Tag Archives: Jehovah’s Witnesses

Heresies: Now and Then

Heresies have been connected to Christianity from the beginning. Because this is a historical more than theological blog, I’m defining a heresy as a smaller group breaking off from the main group with significantly different doctrines.

Some time ago I taught a course on what are often called cults or sects. I was amazed at how many connections there were between these newer religious movements and heresies in the early church.

Gnosticism – Christian Science

Gnosticism is more of a movement than a group, as there are many types of Gnosticism. It was very much influenced by Platonic philosophy and the idea that matter is bad and spirit/mind is good. Gnostics taught there was secret knowledge (Greek: gnosis) that revealed that matter was an illusion and that we were really spirit. It it was incredibly influential in the early church.

In the 19th century, Mary Baker Eddy started a movement called Christian Science. Christian Science emphasizes healing but it is not the same kind of healing that we see in Pentecostal churches. Eddy taught that healing came from understanding that we are spirit and not body. We can be “healed” of cancer by understanding that not only does the cancer not exist, neither does our body.

Arianism – Jehovah’s Witnesses

Arianism is named after Arius, a church leader who spoke out against the Trinity. He taught that Jesus was different from the Father, specifically that Jesus was a created being. This was so influential that the famous Council of Nicaea was called to deal with the Arian question.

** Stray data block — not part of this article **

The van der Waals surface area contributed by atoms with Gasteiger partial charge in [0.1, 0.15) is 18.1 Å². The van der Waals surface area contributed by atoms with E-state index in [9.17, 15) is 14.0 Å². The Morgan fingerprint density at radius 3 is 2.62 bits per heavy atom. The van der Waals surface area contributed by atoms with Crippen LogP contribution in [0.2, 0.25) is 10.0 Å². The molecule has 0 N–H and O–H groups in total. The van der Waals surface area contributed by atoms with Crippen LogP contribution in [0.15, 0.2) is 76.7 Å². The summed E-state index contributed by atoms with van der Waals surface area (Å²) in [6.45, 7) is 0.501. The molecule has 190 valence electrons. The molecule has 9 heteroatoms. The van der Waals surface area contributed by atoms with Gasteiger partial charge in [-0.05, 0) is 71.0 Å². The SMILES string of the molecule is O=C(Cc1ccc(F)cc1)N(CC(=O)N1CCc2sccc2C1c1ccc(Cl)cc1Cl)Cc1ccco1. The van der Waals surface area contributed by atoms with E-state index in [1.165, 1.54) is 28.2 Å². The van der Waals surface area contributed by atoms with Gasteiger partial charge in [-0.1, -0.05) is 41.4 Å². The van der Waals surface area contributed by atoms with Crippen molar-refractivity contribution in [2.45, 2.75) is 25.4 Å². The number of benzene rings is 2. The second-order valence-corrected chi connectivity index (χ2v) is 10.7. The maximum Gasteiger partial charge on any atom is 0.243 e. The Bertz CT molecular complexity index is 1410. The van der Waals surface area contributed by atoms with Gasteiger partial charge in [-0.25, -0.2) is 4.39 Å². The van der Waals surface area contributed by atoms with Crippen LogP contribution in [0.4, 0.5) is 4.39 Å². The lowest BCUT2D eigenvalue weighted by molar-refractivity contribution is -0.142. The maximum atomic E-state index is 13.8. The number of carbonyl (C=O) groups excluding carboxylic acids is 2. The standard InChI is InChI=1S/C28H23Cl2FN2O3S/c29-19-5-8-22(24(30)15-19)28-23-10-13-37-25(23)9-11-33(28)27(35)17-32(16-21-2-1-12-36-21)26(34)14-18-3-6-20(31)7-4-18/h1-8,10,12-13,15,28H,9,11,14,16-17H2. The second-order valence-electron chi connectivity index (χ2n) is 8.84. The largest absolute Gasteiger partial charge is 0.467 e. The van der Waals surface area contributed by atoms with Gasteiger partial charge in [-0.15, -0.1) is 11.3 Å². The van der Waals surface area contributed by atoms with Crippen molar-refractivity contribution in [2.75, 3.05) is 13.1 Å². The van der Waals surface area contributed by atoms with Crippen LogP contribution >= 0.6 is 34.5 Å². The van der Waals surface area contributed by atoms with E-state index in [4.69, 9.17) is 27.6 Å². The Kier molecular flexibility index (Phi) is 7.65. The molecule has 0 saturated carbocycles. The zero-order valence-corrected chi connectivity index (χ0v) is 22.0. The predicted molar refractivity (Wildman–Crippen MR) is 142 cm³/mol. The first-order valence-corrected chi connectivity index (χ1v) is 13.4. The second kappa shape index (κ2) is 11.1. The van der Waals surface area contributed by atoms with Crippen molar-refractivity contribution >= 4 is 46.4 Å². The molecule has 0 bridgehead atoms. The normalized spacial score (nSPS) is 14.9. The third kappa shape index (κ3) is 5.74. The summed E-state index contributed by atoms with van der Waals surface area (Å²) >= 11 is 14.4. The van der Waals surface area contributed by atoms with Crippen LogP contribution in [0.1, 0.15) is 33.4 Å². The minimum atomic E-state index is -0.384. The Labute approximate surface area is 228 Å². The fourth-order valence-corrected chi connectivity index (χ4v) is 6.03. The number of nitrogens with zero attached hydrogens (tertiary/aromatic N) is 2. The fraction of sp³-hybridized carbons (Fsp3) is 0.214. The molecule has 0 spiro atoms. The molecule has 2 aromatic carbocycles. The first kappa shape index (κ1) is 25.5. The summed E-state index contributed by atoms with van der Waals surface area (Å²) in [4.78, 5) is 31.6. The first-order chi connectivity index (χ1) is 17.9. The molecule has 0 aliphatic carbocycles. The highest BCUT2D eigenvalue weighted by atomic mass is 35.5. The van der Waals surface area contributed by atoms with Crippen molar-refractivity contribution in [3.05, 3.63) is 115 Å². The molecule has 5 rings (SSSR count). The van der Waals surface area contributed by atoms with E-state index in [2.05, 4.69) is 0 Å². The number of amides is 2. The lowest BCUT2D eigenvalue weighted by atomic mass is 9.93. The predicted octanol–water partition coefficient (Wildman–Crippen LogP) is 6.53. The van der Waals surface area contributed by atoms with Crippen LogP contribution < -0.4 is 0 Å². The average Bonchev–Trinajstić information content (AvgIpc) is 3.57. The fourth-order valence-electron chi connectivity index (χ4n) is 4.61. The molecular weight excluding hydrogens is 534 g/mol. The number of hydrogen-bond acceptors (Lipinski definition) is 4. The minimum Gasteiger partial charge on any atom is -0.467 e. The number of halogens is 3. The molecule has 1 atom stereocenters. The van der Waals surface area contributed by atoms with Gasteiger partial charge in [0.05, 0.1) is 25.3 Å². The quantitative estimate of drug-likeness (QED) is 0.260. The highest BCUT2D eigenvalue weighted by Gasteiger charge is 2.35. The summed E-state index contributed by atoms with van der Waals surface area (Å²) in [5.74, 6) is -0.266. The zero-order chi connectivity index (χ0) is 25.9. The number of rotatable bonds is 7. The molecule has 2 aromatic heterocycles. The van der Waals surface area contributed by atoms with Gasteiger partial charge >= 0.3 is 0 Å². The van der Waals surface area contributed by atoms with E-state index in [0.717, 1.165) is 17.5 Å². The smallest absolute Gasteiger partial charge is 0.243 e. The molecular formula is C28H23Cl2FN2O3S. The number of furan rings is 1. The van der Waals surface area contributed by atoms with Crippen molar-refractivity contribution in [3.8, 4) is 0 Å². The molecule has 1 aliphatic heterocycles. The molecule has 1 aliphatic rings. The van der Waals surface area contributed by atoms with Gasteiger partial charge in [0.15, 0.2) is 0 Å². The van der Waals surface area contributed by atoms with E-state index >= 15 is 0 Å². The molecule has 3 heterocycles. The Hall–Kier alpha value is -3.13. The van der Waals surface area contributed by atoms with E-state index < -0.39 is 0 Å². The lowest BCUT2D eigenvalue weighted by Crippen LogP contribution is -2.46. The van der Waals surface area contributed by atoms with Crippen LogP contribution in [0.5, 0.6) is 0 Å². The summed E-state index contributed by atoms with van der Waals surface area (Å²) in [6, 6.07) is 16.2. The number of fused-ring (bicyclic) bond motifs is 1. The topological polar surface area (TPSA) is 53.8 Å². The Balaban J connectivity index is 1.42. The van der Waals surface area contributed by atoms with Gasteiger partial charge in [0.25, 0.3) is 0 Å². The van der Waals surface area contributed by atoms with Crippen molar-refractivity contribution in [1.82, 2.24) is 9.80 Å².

In the 19th century, Charles Taze Russell began the movement that would become the Jehovah’s Witnesses. They rejected the Trinity and believed that Jesus was not God but was a created being, specifically the Archangel Michael.

Modalism – Onenness Pentecostals

This is also called Modalistic Monarchianism. This early heresy also rejected the Trinity but in a different way than Arius. Modalists affirm the full deity of Jesus but focus more on the oneness of God. This means that the one God can at times manifest in different modes, whether the Father, the Son or Spirit, but without any plurality within the Godhead.

Oneness Pentecostals began in the early 20th century. It emerged out of reflection of the baptismal formulas: baptizing in the name of the Father, Son and Spirit, and baptizing in the name of Jesus. It was concluded that the name of the Father, Son and Spirit was Jesus. There was one God named Jesus, who was revealed in the Old Testament as the Father.

Ebionites – Unitarians

The Ebionites were early Jewish followers of Jesus. They accepted Jesus as the messiah but rejected the idea of the Trinity or the deity of Jesus.

When I talk of Unitarians, I mean the original form coming out of the Enlightenment and not the more recent version after their merger with the Universalists. The original Unitarians were successors of the Puritans and the Congregationalists. They accepted most Christian teachings but concluded that Jesus was a human messiah rather than God incarnate.

I have tried to figure out the ancient equivalent of the Latter-day Saints. I’m leaning toward Pelagianism, but I need to do more research.

The basic conclusion is that there is nothing new. Heresies now began as heresies then.